Photo courtesy of Sri Lanka Brief
On October 4 it is 5,000 days since disappearance of cartoonist, journalist and human rights defender Prageeth Ekneligoda. It is also nearly 5,000 days since I first met his wife Sandya Ekneligoda in the initial days of her struggle to search for Prageeth and to hold those responsible accountable.
As far as I know, not a single person has been convicted for serious crimes against journalists in Sri Lanka including killings and enforced disappearances. Only two cases have reached the prosecution stage. In one of them, media reported that the Attorney General had instructed the courts not to continue the case against the suspects in 2021. The only case that is continuing is that of Prageeth with several army personnel being arrested and indictments being filed against the nine accused. Most of the case’s progress was made under the Maithripala Sirisena government but the return to power of the Rajapaksa family in November 2019 presented new obstacles with the Rajapaksa government pledging not to prosecute “war heroes”.
A top investigator on the case went into exile and the chief overseeing the investigations was arrested and detained before being released on bail by a higher court and going into retirement. Although a trial at bar was appointed to hear Prageeth’s case, judges have changed and there are long delays in court hearings. Witnesses changed their testimony after the return to power of Rajapaksas’ and defied court orders to testify before a government appointed Commission of Inquiry.
President Ranil Wickremesinghe used Prageeth’s name to highlight state of media freedom and impunity as an opposition politician and called for information about the progress on investigations when was prime minister from 2015 to 2019. But now under his presidency there are signs the prosecution’s commitment to ensure justice is weakening. Even the minimum progress is largely due to Sandya’s efforts and she continues to fight to keep the alive the search for truth and justice in the courts, on the streets, in the media and internationally.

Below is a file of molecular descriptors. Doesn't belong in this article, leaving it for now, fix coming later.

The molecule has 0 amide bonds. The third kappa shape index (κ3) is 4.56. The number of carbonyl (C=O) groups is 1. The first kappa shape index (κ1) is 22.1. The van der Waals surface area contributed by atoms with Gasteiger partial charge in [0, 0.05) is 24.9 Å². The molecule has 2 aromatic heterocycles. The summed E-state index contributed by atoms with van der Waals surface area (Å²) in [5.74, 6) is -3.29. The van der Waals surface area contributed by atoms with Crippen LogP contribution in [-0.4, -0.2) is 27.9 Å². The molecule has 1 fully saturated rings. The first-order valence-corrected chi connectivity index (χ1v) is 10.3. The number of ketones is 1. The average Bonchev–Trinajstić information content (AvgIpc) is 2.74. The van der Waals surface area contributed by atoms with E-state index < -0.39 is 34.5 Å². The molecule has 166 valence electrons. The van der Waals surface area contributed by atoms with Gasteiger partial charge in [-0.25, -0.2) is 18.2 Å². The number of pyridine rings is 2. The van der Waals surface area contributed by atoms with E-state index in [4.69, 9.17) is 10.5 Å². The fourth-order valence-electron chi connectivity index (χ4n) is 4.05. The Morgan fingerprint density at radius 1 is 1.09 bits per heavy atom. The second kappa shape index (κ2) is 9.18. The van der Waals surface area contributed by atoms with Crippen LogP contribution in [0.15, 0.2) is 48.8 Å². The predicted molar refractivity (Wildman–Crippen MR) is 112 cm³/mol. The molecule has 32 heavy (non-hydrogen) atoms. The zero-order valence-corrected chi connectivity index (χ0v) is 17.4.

Something unique about Sandya’s struggle has been her ability to think of new initiatives throughout these 5,000 days while also not giving up some efforts she initiated on day Prageeth disappeared and afterwards such as police complaints and court cases. Last week, during the international book fair in Colombo, she stood on the roadside outside the BMICH and sold two books thatwere collections of articles by Prageeth. In the few hours I stood with her selling the books, many known and unknown people, young and old, including a Buddhist monk, bought the books, asked details, expressed support to her, some expressing anger about disappearance of Prageeth and impunity. Some passed by when we approached but returned to ask, “Is this the journalist Prageeth who disappeared?” and bought books. One family who bought one of the books and returned to buy the other book. A street vendor said he had no money that day and asked whether Sandya would return the next day.
In these 5,000 days, Sandya has won many hearts and admirers in Sri Lanka and beyond. And today, to mark 5,000 days, she is opening up the private space of her house where she, Prageeth and their two sons have lived for many years. Her house is a familiar space – a place where me and a colleague rushed to in the middle of night when we feared for Sandya’s life, where we examined thousands of pages of court proceedings over several days and where many visitors come to meet Sandya. But today, I’m sure she will surprise us with something new, something creative and powerful.